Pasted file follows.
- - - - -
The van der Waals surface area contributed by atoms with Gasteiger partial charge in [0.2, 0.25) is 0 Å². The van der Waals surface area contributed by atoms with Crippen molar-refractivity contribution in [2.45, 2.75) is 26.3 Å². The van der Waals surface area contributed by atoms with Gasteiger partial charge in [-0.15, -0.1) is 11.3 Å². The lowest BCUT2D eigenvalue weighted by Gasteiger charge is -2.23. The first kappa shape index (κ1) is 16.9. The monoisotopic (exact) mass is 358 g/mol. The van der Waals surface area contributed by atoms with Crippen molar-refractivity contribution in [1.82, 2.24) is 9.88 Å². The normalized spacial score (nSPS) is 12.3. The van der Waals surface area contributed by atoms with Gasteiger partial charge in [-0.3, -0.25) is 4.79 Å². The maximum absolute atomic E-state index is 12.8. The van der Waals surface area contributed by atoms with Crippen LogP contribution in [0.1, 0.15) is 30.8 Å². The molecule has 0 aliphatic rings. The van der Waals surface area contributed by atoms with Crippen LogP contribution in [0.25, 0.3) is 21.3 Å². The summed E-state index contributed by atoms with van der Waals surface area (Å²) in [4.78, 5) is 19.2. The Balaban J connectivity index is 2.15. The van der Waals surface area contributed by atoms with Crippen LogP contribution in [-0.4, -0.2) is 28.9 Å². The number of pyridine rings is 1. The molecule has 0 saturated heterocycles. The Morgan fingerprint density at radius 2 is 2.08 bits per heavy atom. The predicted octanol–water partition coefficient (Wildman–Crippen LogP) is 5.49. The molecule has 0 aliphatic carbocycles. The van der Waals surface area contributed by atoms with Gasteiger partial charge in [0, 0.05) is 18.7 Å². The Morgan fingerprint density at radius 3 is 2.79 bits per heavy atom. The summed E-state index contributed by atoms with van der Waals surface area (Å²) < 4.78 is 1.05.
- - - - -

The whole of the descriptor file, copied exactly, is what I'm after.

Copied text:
The van der Waals surface area contributed by atoms with Gasteiger partial charge in [0.2, 0.25) is 0 Å². The van der Waals surface area contributed by atoms with Crippen molar-refractivity contribution in [2.45, 2.75) is 26.3 Å². The van der Waals surface area contributed by atoms with Gasteiger partial charge in [-0.15, -0.1) is 11.3 Å². The lowest BCUT2D eigenvalue weighted by Gasteiger charge is -2.23. The first kappa shape index (κ1) is 16.9. The monoisotopic (exact) mass is 358 g/mol. The van der Waals surface area contributed by atoms with Crippen molar-refractivity contribution in [1.82, 2.24) is 9.88 Å². The normalized spacial score (nSPS) is 12.3. The van der Waals surface area contributed by atoms with Gasteiger partial charge in [-0.3, -0.25) is 4.79 Å². The maximum absolute atomic E-state index is 12.8. The van der Waals surface area contributed by atoms with Crippen LogP contribution in [0.1, 0.15) is 30.8 Å². The molecule has 0 aliphatic rings. The van der Waals surface area contributed by atoms with Crippen LogP contribution in [0.25, 0.3) is 21.3 Å². The summed E-state index contributed by atoms with van der Waals surface area (Å²) in [4.78, 5) is 19.2. The Balaban J connectivity index is 2.15. The van der Waals surface area contributed by atoms with Crippen LogP contribution in [-0.4, -0.2) is 28.9 Å². The number of pyridine rings is 1. The molecule has 0 saturated heterocycles. The Morgan fingerprint density at radius 2 is 2.08 bits per heavy atom. The predicted octanol–water partition coefficient (Wildman–Crippen LogP) is 5.49. The molecule has 0 aliphatic carbocycles. The van der Waals surface area contributed by atoms with Gasteiger partial charge in [0, 0.05) is 18.7 Å². The Morgan fingerprint density at radius 3 is 2.79 bits per heavy atom. The summed E-state index contributed by atoms with van der Waals surface area (Å²) < 4.78 is 1.05.